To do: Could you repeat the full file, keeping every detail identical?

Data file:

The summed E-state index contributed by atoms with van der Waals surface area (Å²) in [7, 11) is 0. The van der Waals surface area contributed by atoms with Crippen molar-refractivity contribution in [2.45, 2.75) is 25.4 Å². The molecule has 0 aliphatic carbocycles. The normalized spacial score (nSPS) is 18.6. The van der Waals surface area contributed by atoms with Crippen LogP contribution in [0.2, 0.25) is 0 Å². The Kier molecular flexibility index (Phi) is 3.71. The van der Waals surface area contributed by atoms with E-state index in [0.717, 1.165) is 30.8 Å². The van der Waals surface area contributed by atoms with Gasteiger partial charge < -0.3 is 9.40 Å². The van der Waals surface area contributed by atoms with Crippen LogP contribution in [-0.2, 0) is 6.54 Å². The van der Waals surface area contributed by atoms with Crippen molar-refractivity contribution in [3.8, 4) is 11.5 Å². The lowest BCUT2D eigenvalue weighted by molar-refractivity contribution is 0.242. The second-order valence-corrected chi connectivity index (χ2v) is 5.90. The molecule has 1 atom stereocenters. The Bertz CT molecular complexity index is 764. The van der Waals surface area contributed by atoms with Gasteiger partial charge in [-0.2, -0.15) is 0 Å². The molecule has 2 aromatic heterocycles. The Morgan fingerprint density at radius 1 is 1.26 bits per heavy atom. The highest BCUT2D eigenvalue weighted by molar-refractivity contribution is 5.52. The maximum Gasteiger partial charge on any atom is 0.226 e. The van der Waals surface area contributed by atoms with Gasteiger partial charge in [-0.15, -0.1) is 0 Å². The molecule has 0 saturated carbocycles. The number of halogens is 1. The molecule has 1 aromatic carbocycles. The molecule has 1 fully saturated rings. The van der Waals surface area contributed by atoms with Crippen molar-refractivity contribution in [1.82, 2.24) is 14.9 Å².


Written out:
The summed E-state index contributed by atoms with van der Waals surface area (Å²) in [7, 11) is 0. The van der Waals surface area contributed by atoms with Crippen molar-refractivity contribution in [2.45, 2.75) is 25.4 Å². The molecule has 0 aliphatic carbocycles. The normalized spacial score (nSPS) is 18.6. The van der Waals surface area contributed by atoms with Crippen LogP contribution in [0.2, 0.25) is 0 Å². The Kier molecular flexibility index (Phi) is 3.71. The van der Waals surface area contributed by atoms with E-state index in [0.717, 1.165) is 30.8 Å². The van der Waals surface area contributed by atoms with Gasteiger partial charge < -0.3 is 9.40 Å². The van der Waals surface area contributed by atoms with Crippen LogP contribution in [-0.2, 0) is 6.54 Å². The van der Waals surface area contributed by atoms with Crippen molar-refractivity contribution in [3.8, 4) is 11.5 Å². The lowest BCUT2D eigenvalue weighted by molar-refractivity contribution is 0.242. The second-order valence-corrected chi connectivity index (χ2v) is 5.90. The molecule has 1 atom stereocenters. The Bertz CT molecular complexity index is 764. The van der Waals surface area contributed by atoms with Gasteiger partial charge in [-0.2, -0.15) is 0 Å². The molecule has 2 aromatic heterocycles. The Morgan fingerprint density at radius 1 is 1.26 bits per heavy atom. The highest BCUT2D eigenvalue weighted by molar-refractivity contribution is 5.52. The maximum Gasteiger partial charge on any atom is 0.226 e. The van der Waals surface area contributed by atoms with Gasteiger partial charge in [-0.15, -0.1) is 0 Å². The molecule has 0 saturated carbocycles. The number of halogens is 1. The molecule has 1 aromatic carbocycles. The molecule has 1 fully saturated rings. The van der Waals surface area contributed by atoms with Crippen molar-refractivity contribution in [1.82, 2.24) is 14.9 Å².